My New York Times Word of the Day: blah, blah, blah

What consumer hasn’t listened to a medical professional and wondered: What the heck did that person just say? Too often, much of what a physician or other medical professional says sounds like “Blah, blah, blah, Heart Attack blah, blah, blah Cancer.” to the patient, notes Theresa Brown in her Bedside column,  “Lost in Clinical Translation.” I’ve certainly had those experiences as a patient. As she notes, “I don’t mean to blame doctors and nurses; it can be very hard to slow down and tune in to a patient’s wavelength when you have other patients and countless pressing tasks to get to.” I take her point not simply to heighten awareness of this issue within the medical community but to consider that everyone does this. When did you last notice someone with whom you were talking had a blank expression? What I realize about myself is that too often I have kept talking. I have not taken the cue that all my listener was hearing was “Blah, blah, And then Blah, Blah.” Noise and nothing else. Clear communication requires that the speaker makes certain the listener is engaged in listening. Something to ponder in my next conversation. How about you?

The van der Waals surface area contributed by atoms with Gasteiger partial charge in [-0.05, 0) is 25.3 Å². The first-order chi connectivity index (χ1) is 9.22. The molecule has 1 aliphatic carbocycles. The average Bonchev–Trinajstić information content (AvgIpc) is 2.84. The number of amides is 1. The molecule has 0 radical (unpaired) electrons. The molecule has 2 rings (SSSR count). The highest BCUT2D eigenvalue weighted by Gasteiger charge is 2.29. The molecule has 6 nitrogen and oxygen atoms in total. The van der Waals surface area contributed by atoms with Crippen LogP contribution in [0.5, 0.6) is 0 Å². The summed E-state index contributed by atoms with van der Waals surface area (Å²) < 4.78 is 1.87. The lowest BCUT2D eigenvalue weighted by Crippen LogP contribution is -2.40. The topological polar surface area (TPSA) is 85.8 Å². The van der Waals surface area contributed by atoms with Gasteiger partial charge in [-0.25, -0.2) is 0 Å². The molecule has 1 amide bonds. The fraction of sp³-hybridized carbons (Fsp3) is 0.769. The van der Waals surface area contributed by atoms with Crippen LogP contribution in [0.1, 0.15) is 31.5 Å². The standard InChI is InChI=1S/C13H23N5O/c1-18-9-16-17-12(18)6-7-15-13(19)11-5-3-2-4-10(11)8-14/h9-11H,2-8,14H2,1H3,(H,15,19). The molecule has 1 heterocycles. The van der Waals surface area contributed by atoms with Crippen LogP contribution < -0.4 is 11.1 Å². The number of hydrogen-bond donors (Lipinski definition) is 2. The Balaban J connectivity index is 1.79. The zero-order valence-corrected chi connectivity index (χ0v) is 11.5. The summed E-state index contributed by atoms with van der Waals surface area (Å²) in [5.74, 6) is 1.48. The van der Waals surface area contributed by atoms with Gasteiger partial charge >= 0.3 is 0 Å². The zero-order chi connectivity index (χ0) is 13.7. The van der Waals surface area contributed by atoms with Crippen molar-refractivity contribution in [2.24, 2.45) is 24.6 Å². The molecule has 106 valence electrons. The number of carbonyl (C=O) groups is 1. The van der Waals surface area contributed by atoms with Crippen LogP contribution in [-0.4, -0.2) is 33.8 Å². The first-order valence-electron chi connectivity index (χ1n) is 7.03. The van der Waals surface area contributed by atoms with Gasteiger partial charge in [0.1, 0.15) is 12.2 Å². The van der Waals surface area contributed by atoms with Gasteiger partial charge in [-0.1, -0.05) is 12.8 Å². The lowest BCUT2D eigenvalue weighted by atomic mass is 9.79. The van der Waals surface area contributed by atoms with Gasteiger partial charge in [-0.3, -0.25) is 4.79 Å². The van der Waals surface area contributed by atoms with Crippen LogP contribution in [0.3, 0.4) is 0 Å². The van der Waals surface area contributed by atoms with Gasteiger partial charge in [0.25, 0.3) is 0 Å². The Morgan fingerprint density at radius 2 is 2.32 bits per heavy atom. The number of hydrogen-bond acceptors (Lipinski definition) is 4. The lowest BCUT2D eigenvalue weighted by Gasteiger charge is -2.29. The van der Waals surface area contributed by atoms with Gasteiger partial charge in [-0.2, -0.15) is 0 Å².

About msvoss

Melinda Voss, MPH, APR, is a freelance writer, editor and public relations specialist. A staff writer for The Des Moines Register and Tribune for nearly 26 years, she has won regional and national awards and taught undergraduate and graduate journalism courses at three universities. In 1999, she earned a master's degree in public health from the University of Minnesota after co-founding the Association of Health Care Journalists in 1997. Voss initially served as the association's unpaid coordinator, then became the executive director from 1999 to 2004. She then became the public relations director for the Minnesota State Colleges and Universities system and served in that position until November 2012. She earned her APR, an accreditation in public relations, in 2011.
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